Now, Monsieur, permit me to tell you that I am as happy as can be at having in your person a support in Paris, a friend of my music, a well-meaning and energetic propagator of my works. I congratulate myself and rejoice sincerely when I think of the good fortune which has put into your hands the fate of my music in France. I wish, Monsieur, that you may never regret having had the courage to acquire the rights to the works of a composer who is but little known in your country, and I venture to hope that perhaps the day will come when you will be glad over what you have done. If my lucky star guides me to Paris, it will be a sweet duty for me to call on you [5], and until then, Monsieur, would you please accept this assurance of my finest sentiments.

P. Tchaikovsky

Notes and References

  1. This is Tchaikovsky's first letter to Félix Mackar, who a few weeks earlier, in August 1885, had written to Jurgenson in Moscow offering to buy for 20,000 francs the right to publish and distribute in France and Belgium all of Tchaikovsky's already published works. The offer was accepted, leading to a correspondence between Tchaikovsky and his new French publisher, which — as Vladimir Fédorov (1901–1979), who was responsible for the first publication of almost all of Tchaikovsky's extant letters to Mackar, has noted — soon lost its formal character and became very friendly and cordial. 24 letters from Mackar to Tchaikovsky, the earliest dating from 2/14 September 1885 and the latest from 28 August/9 September 1893, have been published in Чайковский и зарубежные музыканты (1970), p. 146–164 (in Russian translation only).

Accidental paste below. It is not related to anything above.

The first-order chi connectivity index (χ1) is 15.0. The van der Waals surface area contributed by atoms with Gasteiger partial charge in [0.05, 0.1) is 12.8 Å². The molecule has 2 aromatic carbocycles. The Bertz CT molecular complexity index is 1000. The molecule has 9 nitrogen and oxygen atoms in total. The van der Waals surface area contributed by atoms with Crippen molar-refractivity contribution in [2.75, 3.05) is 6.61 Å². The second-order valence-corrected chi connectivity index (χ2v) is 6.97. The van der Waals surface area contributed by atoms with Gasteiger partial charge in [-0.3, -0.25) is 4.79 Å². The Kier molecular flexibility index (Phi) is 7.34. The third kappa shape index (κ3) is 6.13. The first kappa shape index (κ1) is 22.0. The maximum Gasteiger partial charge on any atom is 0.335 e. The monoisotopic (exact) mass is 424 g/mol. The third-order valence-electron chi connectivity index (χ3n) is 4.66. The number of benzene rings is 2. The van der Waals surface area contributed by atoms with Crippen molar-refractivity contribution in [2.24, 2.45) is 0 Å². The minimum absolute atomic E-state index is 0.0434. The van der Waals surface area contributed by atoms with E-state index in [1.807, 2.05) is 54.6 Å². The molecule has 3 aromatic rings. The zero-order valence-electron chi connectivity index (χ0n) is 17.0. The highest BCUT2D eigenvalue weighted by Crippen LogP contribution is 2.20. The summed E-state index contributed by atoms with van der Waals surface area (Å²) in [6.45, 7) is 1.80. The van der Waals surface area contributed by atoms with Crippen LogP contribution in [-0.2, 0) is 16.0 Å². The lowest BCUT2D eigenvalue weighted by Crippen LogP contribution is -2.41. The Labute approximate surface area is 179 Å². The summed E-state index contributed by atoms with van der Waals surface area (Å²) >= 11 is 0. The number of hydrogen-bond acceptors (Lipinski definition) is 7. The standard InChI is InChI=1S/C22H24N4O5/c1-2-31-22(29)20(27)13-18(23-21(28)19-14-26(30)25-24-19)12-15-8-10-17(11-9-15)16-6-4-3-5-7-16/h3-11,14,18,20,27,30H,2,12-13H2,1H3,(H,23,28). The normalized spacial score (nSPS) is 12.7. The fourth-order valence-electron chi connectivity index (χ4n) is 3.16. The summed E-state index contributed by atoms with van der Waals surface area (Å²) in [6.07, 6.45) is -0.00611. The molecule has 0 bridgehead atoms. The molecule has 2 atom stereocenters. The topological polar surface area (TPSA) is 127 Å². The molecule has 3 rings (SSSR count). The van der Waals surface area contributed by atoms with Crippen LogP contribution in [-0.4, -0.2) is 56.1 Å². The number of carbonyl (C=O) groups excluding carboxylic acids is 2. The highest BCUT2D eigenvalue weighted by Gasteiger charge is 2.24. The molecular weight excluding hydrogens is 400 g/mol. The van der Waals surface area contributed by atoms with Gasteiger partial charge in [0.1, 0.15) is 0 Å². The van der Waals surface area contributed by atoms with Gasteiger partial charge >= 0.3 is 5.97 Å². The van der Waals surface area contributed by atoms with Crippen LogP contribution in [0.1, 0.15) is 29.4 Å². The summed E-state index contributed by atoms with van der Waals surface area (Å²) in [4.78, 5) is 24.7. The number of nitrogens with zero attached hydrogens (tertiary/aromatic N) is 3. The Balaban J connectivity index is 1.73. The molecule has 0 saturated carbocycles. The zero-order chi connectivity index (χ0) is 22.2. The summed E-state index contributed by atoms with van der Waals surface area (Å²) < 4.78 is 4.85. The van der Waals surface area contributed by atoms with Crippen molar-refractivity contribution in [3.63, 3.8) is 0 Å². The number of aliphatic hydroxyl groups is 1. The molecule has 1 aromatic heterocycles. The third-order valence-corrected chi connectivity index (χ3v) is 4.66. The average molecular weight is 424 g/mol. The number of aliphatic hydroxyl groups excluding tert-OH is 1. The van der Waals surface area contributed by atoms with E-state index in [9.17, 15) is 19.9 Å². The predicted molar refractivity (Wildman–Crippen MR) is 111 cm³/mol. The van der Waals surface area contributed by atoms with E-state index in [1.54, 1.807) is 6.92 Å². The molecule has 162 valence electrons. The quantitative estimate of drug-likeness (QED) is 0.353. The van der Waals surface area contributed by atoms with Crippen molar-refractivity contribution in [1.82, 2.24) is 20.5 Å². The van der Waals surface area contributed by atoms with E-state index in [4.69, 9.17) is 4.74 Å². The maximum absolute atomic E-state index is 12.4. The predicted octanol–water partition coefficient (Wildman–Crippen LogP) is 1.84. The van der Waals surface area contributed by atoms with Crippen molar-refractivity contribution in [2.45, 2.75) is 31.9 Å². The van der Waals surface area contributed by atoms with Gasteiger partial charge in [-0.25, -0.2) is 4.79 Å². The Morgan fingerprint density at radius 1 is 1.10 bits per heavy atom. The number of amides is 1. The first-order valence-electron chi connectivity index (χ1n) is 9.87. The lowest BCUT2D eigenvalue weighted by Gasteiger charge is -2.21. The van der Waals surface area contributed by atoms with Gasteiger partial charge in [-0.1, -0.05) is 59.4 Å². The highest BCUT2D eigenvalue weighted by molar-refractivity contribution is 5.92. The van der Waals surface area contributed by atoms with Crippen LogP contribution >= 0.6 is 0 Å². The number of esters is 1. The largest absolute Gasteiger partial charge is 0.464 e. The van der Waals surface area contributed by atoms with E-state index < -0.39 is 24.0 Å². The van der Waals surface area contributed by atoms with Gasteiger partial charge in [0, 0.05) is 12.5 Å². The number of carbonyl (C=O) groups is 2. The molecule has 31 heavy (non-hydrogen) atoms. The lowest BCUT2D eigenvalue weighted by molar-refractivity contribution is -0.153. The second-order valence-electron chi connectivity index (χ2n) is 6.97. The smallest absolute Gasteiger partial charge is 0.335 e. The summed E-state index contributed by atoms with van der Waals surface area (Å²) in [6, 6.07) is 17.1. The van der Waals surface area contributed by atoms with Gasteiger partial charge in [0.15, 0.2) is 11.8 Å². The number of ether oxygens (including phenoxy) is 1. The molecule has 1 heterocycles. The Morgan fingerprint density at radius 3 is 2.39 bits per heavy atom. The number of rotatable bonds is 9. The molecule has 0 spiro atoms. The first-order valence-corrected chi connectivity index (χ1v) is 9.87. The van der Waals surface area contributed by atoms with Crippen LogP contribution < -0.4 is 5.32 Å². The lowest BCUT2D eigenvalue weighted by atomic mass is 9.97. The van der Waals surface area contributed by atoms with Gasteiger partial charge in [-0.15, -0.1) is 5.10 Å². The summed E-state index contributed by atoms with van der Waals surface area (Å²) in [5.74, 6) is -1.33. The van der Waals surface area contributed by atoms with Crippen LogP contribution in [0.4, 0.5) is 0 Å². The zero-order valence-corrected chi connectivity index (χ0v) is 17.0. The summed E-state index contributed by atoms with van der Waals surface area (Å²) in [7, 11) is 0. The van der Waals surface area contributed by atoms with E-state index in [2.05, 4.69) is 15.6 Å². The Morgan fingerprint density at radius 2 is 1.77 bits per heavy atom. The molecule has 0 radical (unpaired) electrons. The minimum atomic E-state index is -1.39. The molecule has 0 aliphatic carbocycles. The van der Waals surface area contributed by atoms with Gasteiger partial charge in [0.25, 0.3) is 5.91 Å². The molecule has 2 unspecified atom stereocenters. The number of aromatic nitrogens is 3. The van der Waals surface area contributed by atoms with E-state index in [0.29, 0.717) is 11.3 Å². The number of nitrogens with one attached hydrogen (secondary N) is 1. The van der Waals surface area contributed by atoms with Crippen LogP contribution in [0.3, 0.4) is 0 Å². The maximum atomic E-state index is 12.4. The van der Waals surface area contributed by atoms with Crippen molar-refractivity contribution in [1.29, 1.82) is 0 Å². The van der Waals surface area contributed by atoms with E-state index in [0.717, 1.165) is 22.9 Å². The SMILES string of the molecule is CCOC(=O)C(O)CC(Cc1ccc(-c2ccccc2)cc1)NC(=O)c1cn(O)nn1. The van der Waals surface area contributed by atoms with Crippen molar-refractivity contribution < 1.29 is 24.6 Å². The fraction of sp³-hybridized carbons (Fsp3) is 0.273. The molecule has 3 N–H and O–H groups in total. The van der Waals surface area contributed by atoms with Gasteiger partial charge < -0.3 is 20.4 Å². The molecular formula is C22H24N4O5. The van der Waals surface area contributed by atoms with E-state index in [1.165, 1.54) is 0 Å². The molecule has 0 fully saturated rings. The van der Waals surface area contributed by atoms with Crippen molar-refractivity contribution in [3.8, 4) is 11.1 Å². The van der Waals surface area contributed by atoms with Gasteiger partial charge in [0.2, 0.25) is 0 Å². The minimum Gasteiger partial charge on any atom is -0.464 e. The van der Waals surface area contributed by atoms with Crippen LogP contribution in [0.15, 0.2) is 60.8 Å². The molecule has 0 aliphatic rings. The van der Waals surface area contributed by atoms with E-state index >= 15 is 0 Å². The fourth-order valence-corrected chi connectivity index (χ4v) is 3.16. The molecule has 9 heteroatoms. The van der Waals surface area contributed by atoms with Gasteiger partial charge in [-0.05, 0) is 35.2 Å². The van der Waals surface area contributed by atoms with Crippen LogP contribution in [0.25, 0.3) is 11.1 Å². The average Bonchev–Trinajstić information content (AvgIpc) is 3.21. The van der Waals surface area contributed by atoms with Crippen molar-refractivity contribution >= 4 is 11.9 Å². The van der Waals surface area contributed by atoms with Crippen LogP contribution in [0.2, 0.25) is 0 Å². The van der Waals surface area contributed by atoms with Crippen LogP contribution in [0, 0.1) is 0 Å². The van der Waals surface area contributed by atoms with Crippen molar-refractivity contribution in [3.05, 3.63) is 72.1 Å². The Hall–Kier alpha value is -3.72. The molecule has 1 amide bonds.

2. As we learn from Letter 2819 to Mackar of 22 November/4 December 1885, the scores which Tchaikovsky had received were of compositions by Émile Bernard (1843–1902) and Charles-Édouard Lefebvre (1843–1917).
  3. Tchaikovsky was then orchestrating his Manfred symphony, which he would complete on 22 September/4 October 1885.
  4. See Letter 2819 to Mackar.
  5. Tchaikovsky made good his promise and during his next visit to Paris, in the summer of 1886, he called on Mackar at his music-shop. However, his diary entry for the day of that first visit, on 21 May/2 June 1886, shows that when he set out from his hotel in the morning he did not consider it a "sweet duty" at all: "Decided to go to Mackar. What suffering I went through and how excited I was — it is impossible to describe. Ten times I approached the place and each time went away — even a large glass of absinth did not help. Finally I walked in. He was expecting me. I imagined him to be otherwise; less tall. His gaze is amazingly similar to Bessel's. We had a talk (while there, someone came to buy my works) and I left. It goes without saying that it was as though a load were taken off my shoulders and I felt easier" (quoted from The Diaries of Tchaikovsky (1973), p. 78). Apart from his general dislike of having to meet new people in formal settings, this trepidation on Tchaikovsky's part before meeting Mackar may perhaps be explained by the fact that, for all his genuine modesty, he still considered it to be beneath his dignity as an artist to involve himself in the promotion of his works abroad — something that only seven years earlier, in his letters to Nadezhda von Meck, he had dismissed outright (see, for example, Letter 794 of 19/31 March 1878).